A PBS Interview with Jon Wellinghof and Mark Weatherford
A 3rd WSJ article, this one largely a counterpoint to the more FUD-oriented first one----
It's been nearly 10 days now since the Wall Street Journal published its big story on the attack on a transmission substation outside Silicon Valley in California. Since then, the media, keying on words like "assault, military-style, terrorism" have had a pre-apocalyptic field day.
So in my own way, I've been running a counter-alarmism campaign when speaking with the press as well as with infrastructure security experts about to go live on one of the hysterical "news shows."
My main points are:
- This attack was significant but it didn't cause a blackout
- So be concerned, but don't overreact
- You can thank the hard work and preparation by Pacific Gas & Electric (PG&E) for at least 2 things: 1) rerouting energy flows so there was no perceptible customer impact despite the loss of many transformers, and, 2) getting the substation fully back on line within one month
- This was a great opportunity for utilities to refresh their physical security policies, and that's what they're doing right now
- Utilities are already taking concrete steps to deter this type of attack, including: erecting screens or walls to block a would-be shooter's view of his/her intended targets, inviting citizens living near substations to call their utilities if they see something suspicious, in the spirit of the "if you see something, say something" transit security campaign, and looking at the transformer stockpiling and loaner program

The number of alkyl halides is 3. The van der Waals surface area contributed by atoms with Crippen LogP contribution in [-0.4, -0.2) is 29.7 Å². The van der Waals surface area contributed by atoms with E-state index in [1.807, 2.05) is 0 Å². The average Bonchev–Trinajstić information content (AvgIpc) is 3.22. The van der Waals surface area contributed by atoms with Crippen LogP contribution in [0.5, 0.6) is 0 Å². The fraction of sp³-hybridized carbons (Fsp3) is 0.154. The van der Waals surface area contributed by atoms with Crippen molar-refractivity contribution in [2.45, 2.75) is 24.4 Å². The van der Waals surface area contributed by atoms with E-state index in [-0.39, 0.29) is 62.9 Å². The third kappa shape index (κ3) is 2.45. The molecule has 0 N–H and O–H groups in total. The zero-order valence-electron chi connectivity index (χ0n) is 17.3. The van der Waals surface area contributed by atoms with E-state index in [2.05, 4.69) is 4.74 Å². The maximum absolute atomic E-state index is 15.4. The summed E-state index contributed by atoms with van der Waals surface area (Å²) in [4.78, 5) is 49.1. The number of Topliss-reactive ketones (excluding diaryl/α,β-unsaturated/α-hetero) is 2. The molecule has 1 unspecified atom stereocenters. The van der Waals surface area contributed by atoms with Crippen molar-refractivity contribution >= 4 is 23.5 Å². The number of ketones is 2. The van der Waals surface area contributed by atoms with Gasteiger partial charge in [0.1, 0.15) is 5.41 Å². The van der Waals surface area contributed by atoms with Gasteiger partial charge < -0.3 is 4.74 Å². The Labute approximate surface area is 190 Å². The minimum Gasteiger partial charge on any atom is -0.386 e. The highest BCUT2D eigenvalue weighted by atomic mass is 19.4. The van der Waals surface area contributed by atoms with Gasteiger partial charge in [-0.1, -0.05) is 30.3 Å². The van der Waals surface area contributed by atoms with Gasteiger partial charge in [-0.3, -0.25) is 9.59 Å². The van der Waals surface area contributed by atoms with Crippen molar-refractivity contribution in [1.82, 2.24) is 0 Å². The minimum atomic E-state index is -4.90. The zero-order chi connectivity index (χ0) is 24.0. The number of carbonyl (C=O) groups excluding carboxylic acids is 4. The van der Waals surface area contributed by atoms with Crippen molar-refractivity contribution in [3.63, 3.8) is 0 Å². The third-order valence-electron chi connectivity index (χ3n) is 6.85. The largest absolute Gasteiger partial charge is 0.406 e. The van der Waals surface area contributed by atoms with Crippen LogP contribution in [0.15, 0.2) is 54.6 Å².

My more-than-slightly-frustrated-with-certain-people point is:
Physical security will now be top of mind for grid security experts for a while. But since some minds are smaller than others I've heard certain experts say maybe we worry about grid cyber security too much. Brilliant, a physical attack means we should slow down on cyber security. Why didn't I think of that? I'm sure that's how cyber attack types think. Seeing the near-success of the Metcalf attack, they're probably trading in their laptops for bricks and bullets right now.
You may or may not have access to the WSJ articles below, but in case you do, here are 3 links that help tell the story, including a first one from shortly after the attack, before the hyperbole started flowing:
As always, please keep calm and carry on. There's a lot of important work to do.